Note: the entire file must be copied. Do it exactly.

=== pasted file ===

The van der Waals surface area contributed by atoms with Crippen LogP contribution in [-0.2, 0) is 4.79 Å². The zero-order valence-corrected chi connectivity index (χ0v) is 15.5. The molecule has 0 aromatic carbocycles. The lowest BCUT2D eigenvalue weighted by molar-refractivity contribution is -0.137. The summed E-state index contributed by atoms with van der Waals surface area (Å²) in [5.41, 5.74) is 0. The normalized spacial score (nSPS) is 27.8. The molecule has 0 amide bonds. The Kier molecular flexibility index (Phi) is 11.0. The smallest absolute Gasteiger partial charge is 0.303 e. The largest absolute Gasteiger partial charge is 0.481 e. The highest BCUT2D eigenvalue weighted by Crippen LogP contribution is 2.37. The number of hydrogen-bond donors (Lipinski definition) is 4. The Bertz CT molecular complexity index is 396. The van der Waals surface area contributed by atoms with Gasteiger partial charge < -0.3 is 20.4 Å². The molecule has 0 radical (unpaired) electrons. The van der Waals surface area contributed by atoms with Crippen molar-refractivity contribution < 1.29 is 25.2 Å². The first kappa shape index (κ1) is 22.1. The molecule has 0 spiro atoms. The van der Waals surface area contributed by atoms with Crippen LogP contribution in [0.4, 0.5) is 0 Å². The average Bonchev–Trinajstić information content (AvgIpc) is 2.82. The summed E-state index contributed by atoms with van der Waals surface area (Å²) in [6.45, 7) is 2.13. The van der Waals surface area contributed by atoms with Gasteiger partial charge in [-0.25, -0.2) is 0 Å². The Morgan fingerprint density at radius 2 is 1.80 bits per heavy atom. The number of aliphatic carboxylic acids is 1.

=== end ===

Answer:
The van der Waals surface area contributed by atoms with Crippen LogP contribution in [-0.2, 0) is 4.79 Å². The zero-order valence-corrected chi connectivity index (χ0v) is 15.5. The molecule has 0 aromatic carbocycles. The lowest BCUT2D eigenvalue weighted by molar-refractivity contribution is -0.137. The summed E-state index contributed by atoms with van der Waals surface area (Å²) in [5.41, 5.74) is 0. The normalized spacial score (nSPS) is 27.8. The molecule has 0 amide bonds. The Kier molecular flexibility index (Phi) is 11.0. The smallest absolute Gasteiger partial charge is 0.303 e. The largest absolute Gasteiger partial charge is 0.481 e. The highest BCUT2D eigenvalue weighted by Crippen LogP contribution is 2.37. The number of hydrogen-bond donors (Lipinski definition) is 4. The Bertz CT molecular complexity index is 396. The van der Waals surface area contributed by atoms with Gasteiger partial charge < -0.3 is 20.4 Å². The molecule has 0 radical (unpaired) electrons. The van der Waals surface area contributed by atoms with Crippen molar-refractivity contribution < 1.29 is 25.2 Å². The first kappa shape index (κ1) is 22.1. The molecule has 0 spiro atoms. The van der Waals surface area contributed by atoms with Crippen LogP contribution in [0.4, 0.5) is 0 Å². The average Bonchev–Trinajstić information content (AvgIpc) is 2.82. The summed E-state index contributed by atoms with van der Waals surface area (Å²) in [6.45, 7) is 2.13. The van der Waals surface area contributed by atoms with Gasteiger partial charge in [-0.25, -0.2) is 0 Å². The Morgan fingerprint density at radius 2 is 1.80 bits per heavy atom. The number of aliphatic carboxylic acids is 1.